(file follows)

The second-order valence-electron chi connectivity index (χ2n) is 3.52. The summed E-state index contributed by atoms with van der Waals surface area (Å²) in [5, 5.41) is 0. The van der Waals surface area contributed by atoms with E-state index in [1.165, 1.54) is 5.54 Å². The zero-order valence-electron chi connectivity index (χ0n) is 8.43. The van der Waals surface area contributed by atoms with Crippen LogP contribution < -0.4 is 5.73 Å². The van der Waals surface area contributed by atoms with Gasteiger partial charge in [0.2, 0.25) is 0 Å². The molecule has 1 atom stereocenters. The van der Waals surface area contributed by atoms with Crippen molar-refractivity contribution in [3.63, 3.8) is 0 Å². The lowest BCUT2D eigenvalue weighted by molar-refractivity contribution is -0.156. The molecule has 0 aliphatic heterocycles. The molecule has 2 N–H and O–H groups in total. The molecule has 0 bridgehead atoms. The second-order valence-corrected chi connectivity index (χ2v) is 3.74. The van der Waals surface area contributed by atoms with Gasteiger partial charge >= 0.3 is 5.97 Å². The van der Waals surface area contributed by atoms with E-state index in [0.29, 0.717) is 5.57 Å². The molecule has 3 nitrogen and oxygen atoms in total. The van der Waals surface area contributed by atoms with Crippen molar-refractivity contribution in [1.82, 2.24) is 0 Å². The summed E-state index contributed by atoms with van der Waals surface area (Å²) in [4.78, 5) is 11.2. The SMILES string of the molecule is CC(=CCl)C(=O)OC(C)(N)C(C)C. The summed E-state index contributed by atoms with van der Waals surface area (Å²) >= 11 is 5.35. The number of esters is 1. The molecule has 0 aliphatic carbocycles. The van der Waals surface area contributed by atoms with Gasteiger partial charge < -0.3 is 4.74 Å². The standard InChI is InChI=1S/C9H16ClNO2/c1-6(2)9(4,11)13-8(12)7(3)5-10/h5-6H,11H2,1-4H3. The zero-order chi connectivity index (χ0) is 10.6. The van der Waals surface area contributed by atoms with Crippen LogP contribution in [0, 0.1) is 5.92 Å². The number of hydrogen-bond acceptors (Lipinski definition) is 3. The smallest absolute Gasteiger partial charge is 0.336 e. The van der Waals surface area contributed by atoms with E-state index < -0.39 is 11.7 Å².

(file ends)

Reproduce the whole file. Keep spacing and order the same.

The second-order valence-electron chi connectivity index (χ2n) is 3.52. The summed E-state index contributed by atoms with van der Waals surface area (Å²) in [5, 5.41) is 0. The van der Waals surface area contributed by atoms with E-state index in [1.165, 1.54) is 5.54 Å². The zero-order valence-electron chi connectivity index (χ0n) is 8.43. The van der Waals surface area contributed by atoms with Crippen LogP contribution < -0.4 is 5.73 Å². The van der Waals surface area contributed by atoms with Gasteiger partial charge in [0.2, 0.25) is 0 Å². The molecule has 1 atom stereocenters. The van der Waals surface area contributed by atoms with Crippen molar-refractivity contribution in [3.63, 3.8) is 0 Å². The lowest BCUT2D eigenvalue weighted by molar-refractivity contribution is -0.156. The molecule has 0 aliphatic heterocycles. The molecule has 2 N–H and O–H groups in total. The molecule has 0 bridgehead atoms. The second-order valence-corrected chi connectivity index (χ2v) is 3.74. The van der Waals surface area contributed by atoms with Gasteiger partial charge >= 0.3 is 5.97 Å². The van der Waals surface area contributed by atoms with E-state index in [0.29, 0.717) is 5.57 Å². The molecule has 3 nitrogen and oxygen atoms in total. The van der Waals surface area contributed by atoms with Crippen molar-refractivity contribution in [1.82, 2.24) is 0 Å². The summed E-state index contributed by atoms with van der Waals surface area (Å²) in [4.78, 5) is 11.2. The SMILES string of the molecule is CC(=CCl)C(=O)OC(C)(N)C(C)C. The summed E-state index contributed by atoms with van der Waals surface area (Å²) >= 11 is 5.35. The number of esters is 1. The molecule has 0 aliphatic carbocycles. The van der Waals surface area contributed by atoms with Gasteiger partial charge < -0.3 is 4.74 Å². The standard InChI is InChI=1S/C9H16ClNO2/c1-6(2)9(4,11)13-8(12)7(3)5-10/h5-6H,11H2,1-4H3. The zero-order chi connectivity index (χ0) is 10.6. The van der Waals surface area contributed by atoms with Crippen LogP contribution in [0, 0.1) is 5.92 Å². The number of hydrogen-bond acceptors (Lipinski definition) is 3. The smallest absolute Gasteiger partial charge is 0.336 e. The van der Waals surface area contributed by atoms with E-state index < -0.39 is 11.7 Å².